The story is one we know already (assuming we read the first book), and even without that, it’s pretty clear how things are going to go. But that doesn’t make this any less gripping — the character work, the development of these two girls is fantastic. And the world created in The Moors is fantastic, you can see it — practically smell, feel and taste it. Best of all is the way that McGuire tells the story, the way she describes things (emotions, internal actions, external actions). It’s almost as magical as the first book.

It’s not a perfect novella, however. I’d have been tempted to call the previous one perfect, but this doesn’t quite make it. It seemed like half-story, half-manifesto against the kind of parenting McGuire hates.

This, you see, is the true danger of children: they are ambushes, each and every one of them. A person may look at someone else’s child and see only the surface, the shiny shoes or the perfect curls. They do not see the tears and the tantrums, the late nights, the sleepless hours, the worry. They do not even see the love, not really. It can be easy, when looking at children from the outside, to believe that they are things, dolls designed and programmed by their parents to behave in one manner, following one set of rules. It can be easy, when standing on the lofty shores of adulthood, not to remember that every adult was once a child, with ideas and ambitions of their own.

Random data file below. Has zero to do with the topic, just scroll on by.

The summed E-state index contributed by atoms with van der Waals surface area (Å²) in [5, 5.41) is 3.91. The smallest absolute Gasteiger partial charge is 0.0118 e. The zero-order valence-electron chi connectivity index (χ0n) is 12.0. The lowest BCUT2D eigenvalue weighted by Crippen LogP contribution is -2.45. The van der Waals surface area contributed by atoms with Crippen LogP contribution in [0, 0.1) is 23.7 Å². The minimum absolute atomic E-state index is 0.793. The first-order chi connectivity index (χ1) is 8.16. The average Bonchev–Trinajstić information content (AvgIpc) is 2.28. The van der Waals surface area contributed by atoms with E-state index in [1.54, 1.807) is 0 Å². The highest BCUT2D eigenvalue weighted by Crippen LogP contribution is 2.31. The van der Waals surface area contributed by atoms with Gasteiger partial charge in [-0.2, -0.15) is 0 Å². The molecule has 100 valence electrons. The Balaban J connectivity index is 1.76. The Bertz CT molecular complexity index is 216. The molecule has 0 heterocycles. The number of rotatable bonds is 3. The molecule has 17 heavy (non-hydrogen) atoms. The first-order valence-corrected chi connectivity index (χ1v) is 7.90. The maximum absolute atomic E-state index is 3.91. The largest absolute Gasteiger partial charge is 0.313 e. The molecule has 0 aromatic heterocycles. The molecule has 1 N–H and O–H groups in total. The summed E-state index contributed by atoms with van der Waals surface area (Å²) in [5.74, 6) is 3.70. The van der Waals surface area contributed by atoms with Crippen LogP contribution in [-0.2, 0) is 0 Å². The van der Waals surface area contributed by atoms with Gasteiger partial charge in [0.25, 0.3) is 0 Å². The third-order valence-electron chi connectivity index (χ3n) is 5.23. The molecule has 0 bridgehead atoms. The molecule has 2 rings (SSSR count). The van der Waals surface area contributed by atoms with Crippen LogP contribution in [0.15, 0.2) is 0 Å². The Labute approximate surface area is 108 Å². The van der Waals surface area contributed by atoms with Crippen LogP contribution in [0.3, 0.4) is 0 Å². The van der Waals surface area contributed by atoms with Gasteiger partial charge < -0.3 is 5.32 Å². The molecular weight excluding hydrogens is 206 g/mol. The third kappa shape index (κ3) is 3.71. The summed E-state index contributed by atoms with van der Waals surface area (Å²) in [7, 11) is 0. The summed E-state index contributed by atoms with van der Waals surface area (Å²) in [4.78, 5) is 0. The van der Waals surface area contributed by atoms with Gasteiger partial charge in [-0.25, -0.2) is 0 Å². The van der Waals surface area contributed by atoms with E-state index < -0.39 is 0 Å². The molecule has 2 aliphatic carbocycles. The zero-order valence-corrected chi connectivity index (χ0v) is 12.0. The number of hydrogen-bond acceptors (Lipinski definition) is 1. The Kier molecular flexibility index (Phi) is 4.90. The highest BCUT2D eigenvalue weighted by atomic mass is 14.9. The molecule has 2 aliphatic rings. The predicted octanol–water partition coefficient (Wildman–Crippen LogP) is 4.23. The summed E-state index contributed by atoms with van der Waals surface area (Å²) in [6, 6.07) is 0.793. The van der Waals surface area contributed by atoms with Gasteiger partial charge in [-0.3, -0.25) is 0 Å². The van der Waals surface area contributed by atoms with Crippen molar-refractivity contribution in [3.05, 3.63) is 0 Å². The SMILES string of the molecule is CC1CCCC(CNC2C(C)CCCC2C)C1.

It can be easy, in the end, to forget that children are people, and that people will do what people will do, the consequences be damned.